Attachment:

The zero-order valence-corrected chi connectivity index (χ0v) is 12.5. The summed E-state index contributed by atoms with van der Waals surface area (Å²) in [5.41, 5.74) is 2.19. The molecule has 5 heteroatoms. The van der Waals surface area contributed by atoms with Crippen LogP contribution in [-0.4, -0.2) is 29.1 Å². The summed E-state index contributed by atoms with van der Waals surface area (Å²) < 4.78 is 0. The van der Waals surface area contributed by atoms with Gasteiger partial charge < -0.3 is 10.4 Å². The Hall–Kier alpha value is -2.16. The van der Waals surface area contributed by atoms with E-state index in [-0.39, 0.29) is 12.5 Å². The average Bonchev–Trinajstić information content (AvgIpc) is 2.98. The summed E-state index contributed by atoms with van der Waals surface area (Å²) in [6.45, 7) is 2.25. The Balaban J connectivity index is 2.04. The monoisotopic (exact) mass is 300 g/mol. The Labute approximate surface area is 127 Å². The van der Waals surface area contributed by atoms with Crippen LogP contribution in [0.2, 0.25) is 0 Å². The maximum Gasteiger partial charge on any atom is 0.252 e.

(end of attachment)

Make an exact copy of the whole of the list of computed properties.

The zero-order valence-corrected chi connectivity index (χ0v) is 12.5. The summed E-state index contributed by atoms with van der Waals surface area (Å²) in [5.41, 5.74) is 2.19. The molecule has 5 heteroatoms. The van der Waals surface area contributed by atoms with Crippen LogP contribution in [-0.4, -0.2) is 29.1 Å². The summed E-state index contributed by atoms with van der Waals surface area (Å²) < 4.78 is 0. The van der Waals surface area contributed by atoms with Gasteiger partial charge < -0.3 is 10.4 Å². The Hall–Kier alpha value is -2.16. The van der Waals surface area contributed by atoms with E-state index in [-0.39, 0.29) is 12.5 Å². The average Bonchev–Trinajstić information content (AvgIpc) is 2.98. The summed E-state index contributed by atoms with van der Waals surface area (Å²) in [6.45, 7) is 2.25. The Balaban J connectivity index is 2.04. The monoisotopic (exact) mass is 300 g/mol. The Labute approximate surface area is 127 Å². The van der Waals surface area contributed by atoms with Crippen LogP contribution in [0.2, 0.25) is 0 Å². The maximum Gasteiger partial charge on any atom is 0.252 e.